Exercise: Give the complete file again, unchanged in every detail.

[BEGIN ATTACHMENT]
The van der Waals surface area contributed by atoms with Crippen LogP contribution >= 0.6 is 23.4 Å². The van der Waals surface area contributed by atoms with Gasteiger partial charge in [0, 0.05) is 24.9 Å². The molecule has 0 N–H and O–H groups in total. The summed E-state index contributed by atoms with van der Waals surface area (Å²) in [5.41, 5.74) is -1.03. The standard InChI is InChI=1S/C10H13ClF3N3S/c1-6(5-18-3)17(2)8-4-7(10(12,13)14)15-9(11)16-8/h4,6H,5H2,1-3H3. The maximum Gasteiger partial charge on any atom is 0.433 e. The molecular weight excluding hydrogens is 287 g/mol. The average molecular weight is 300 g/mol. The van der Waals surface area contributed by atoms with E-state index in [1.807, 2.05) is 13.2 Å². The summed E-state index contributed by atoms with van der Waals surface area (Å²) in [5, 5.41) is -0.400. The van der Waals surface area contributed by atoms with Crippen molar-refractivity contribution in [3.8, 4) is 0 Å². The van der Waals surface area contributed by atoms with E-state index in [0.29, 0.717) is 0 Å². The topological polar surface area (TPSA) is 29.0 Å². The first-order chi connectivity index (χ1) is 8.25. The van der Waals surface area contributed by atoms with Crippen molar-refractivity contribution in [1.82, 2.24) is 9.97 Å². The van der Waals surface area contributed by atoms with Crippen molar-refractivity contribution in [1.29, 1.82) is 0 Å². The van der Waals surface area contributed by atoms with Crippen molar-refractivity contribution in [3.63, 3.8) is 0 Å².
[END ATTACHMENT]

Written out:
The van der Waals surface area contributed by atoms with Crippen LogP contribution >= 0.6 is 23.4 Å². The van der Waals surface area contributed by atoms with Gasteiger partial charge in [0, 0.05) is 24.9 Å². The molecule has 0 N–H and O–H groups in total. The summed E-state index contributed by atoms with van der Waals surface area (Å²) in [5.41, 5.74) is -1.03. The standard InChI is InChI=1S/C10H13ClF3N3S/c1-6(5-18-3)17(2)8-4-7(10(12,13)14)15-9(11)16-8/h4,6H,5H2,1-3H3. The maximum Gasteiger partial charge on any atom is 0.433 e. The molecular weight excluding hydrogens is 287 g/mol. The average molecular weight is 300 g/mol. The van der Waals surface area contributed by atoms with E-state index in [1.807, 2.05) is 13.2 Å². The summed E-state index contributed by atoms with van der Waals surface area (Å²) in [5, 5.41) is -0.400. The van der Waals surface area contributed by atoms with Crippen molar-refractivity contribution in [3.8, 4) is 0 Å². The van der Waals surface area contributed by atoms with E-state index in [0.29, 0.717) is 0 Å². The topological polar surface area (TPSA) is 29.0 Å². The first-order chi connectivity index (χ1) is 8.25. The van der Waals surface area contributed by atoms with Crippen molar-refractivity contribution in [1.82, 2.24) is 9.97 Å². The van der Waals surface area contributed by atoms with Crippen molar-refractivity contribution in [1.29, 1.82) is 0 Å². The van der Waals surface area contributed by atoms with Crippen molar-refractivity contribution in [3.63, 3.8) is 0 Å².